Unscheduled March finishes!
1. NewFO - Beaded Cuffs!
Pattern is Aquitaine by Silvia Harding and uses both prestrung and hooked bead techniques.
Yarn is Malabrigo Sock superwash Merino color 871 Playa
Beads are Toho Metallic Hematite megatoma 3mm, round 6/0, and cube 4mm, and Toho round 8/0 Matte Opaque Gray.

2. NewFO -Color and Weave scarf!
 (the color is not quite right in the finished scarf photo above, but is good in the process photo below)

I wanted another color and weave sample for the beginning Rigid Heddle Weaving class I was teaching, so did a houndstooth and variations (fun). Will blog this later.

3. NewFO -Warp emphasis scarf!
My Rigid Heddle Study Group is doing a study of unbalanced weaves (where the warp and weft are not the same number of threads per inch), and my beginning weaving students saw this novelty yarn and asked if it was possible to weave with it, so I had to give it a try and combined two experiments in one!
It turned out to be a lovely, soft, drapey scarf - and fun and pretty too!  Will blog later.

April Goals

1. WIP - "Journey" Challenge Quilt - crank out those study units so I can quilt and finish this in May!

2.  WIP - Giant Flower Quilt (see photo above) - Quilt and thread sketch
I'll have to whip together a fused quilt practice "sandwich" since I've never done any thread sketching before (I like a good challenge)!

3.  NewFO - beaded fingerless mitts
A friend of mine saw my Fluency mitts and asked for a pair, so here they are. 
They just need the thumb gussets finished, yarn ends woven in, and a nice bath and blocking.
Yarn is Mini Mochi merino sock yarn by Crystal Palace Yarns (color 108)

4.  NewFo - Wyvern Wrap Sweater
Have been wanting to make this for my daughter-in-law, but haven't found the right yarn on my little island (and I don't buy internet yarns unless I know what they feel like and look like and smell like).  
Goal is to make the big shopping trip to the mainland and search for yarn (and get it cast-on if I find the right yarn)

And that's it for now!

Sunday, March 17, 2013

February Finishes and UFO Update

A little late on my posting, but here's my "Year of the Finished Project" finishes and flubs for February (whoa, an alliteration attack!)

1.  WIP - The granddaughter dress revision - slow progress
Got the neck elastic stabilized, the back sliced open, and some matching fabric bias tape made, but that's it.  I now must recognize what my problem really is here - I am not a seamstress/garment maker.  In fact, the only clothing I've sewn since Junior High Home-Ec classes (a loooong time ago) has been puppet costumes, and they don't really count since not only do they not really have to fit well, in most cases they are actually stitched to the puppet body!

2.  WIP - American Girl Doll beaded mitts - finished and in the mail!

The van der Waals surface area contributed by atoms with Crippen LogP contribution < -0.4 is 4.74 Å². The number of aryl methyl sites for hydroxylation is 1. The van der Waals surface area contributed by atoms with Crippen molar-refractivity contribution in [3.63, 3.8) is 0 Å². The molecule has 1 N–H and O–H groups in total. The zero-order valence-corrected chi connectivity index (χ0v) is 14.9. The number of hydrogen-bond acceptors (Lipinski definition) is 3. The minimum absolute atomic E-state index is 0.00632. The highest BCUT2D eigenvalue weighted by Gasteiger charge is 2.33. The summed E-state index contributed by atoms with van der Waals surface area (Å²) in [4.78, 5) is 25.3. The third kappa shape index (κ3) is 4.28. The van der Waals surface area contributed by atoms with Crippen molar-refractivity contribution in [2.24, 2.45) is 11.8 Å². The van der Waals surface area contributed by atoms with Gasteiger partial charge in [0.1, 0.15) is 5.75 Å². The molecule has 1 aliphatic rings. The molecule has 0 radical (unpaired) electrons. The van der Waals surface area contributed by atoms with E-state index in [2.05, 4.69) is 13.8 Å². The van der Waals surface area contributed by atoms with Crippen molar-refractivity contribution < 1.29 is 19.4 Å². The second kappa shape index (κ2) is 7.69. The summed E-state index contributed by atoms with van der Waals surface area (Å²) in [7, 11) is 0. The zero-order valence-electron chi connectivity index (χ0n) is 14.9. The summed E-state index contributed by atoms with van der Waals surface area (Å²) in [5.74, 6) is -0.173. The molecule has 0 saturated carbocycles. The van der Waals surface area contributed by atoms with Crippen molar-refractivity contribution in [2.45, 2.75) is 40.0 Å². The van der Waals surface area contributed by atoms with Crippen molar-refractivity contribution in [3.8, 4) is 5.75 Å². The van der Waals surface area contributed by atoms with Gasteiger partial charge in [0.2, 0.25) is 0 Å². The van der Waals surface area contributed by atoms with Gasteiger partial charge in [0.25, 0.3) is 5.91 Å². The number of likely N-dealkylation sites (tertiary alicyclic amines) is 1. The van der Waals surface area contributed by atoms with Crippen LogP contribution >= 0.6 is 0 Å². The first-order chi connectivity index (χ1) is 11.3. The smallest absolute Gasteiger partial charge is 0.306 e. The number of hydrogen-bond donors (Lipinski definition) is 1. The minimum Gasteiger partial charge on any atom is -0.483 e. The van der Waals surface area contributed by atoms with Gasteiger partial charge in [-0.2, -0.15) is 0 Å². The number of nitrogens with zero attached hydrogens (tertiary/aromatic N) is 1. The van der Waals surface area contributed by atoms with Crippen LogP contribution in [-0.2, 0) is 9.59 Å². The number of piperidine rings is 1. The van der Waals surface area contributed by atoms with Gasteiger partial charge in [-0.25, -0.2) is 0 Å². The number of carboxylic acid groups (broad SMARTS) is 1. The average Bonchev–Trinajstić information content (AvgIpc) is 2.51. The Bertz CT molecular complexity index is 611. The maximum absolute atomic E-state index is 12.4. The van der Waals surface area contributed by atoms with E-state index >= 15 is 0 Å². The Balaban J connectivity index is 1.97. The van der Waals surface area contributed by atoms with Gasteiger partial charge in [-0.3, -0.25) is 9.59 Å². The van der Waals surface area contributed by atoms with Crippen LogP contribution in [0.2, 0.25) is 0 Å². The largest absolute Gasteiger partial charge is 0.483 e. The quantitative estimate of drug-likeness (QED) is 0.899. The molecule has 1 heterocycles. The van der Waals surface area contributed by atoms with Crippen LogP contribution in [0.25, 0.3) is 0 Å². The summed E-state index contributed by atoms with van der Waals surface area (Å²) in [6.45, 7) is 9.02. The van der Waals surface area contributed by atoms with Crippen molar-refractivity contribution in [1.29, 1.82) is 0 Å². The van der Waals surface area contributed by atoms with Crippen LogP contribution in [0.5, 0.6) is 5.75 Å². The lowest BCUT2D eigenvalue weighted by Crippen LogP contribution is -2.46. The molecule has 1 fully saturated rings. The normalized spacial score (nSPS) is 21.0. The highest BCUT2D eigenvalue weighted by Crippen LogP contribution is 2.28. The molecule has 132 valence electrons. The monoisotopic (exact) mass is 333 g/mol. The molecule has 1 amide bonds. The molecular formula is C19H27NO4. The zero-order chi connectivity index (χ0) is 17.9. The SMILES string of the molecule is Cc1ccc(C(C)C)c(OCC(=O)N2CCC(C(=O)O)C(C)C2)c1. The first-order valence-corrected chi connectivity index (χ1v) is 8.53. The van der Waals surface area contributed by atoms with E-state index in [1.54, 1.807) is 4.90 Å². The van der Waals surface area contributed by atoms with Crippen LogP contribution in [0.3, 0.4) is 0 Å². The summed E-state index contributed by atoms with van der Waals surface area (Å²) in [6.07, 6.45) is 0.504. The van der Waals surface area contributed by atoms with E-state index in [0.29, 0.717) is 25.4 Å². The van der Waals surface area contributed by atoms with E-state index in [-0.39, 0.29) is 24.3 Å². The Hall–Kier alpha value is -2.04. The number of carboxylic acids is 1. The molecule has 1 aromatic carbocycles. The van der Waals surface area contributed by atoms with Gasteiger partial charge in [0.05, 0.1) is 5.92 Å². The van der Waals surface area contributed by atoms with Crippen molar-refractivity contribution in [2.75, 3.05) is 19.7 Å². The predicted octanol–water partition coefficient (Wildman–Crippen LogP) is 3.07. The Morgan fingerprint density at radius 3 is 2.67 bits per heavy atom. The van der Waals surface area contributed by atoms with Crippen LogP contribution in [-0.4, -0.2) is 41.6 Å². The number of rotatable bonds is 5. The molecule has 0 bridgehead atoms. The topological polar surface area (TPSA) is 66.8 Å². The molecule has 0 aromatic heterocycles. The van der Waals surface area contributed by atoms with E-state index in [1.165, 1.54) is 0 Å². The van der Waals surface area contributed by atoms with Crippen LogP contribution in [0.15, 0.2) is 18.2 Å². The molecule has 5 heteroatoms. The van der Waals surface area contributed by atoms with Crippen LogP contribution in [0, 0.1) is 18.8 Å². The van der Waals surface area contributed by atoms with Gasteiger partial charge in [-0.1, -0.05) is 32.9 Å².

3.  WIP - Stepdaughter beaded mitts - finished and in the mail!

5.  WIP - pinwheel weave scarf on Rigid Heddle loom - finished and blogged!

4. UFO/WIP - The challenge quilt that was originally due at quilt guild on March 19 was rescheduled for the May meeting, and it is now completely re-imagined, but in process.

After doing some design sketches, I realized that what I was designing would not fit into the time constraints (firm deadline) or the size limits of the challenge project.  So though I really love these ideas, these sketches go in the idea incubator for a future finish (after this year's quilt show time crunch).  
 (this is not the challenge quilt but has become an incubating story quilt)

So, after briefly considering just dropping out of the challenge, suddenly a new idea popped up that would help me complete 2 projects in one!  I've been trying to work on some "studies", but keep running out of time - but - the studies can be finished in modular units, using the fabric from the challenge, and when assembled as a quilt, will easily meet the theme (journey).

I did select and color sort and wash fabric this last month, so this is now a WIP.
And the fabric will work for the incubating story quilt too, so I have a head start on that one as well!

March challenges (yikes! March is half over!)

1.  WIP - The granddaughter dress revision - (see photo above)
Will try to be bolder and just dive into completing this (before Easter, perhaps?).

2. WIP - The challenge quilt
Cut and piece the study modules (12 to 16 units, depending on how the study progresses) this month (hope to be ready to do the quilting in April).  That's really only one a day, so seems totally doable.
Sorry, no photos till it's done - just in case a guild member happens to see my blog!  So you'll have to trust me on this one!

3.  NewFO - OK, the whole beaded fingerless mitt thing sent me off on another pair that is actually almost done already!  Pattern is "Fluency" by Silvia Harding - in the fingerless mitt variation.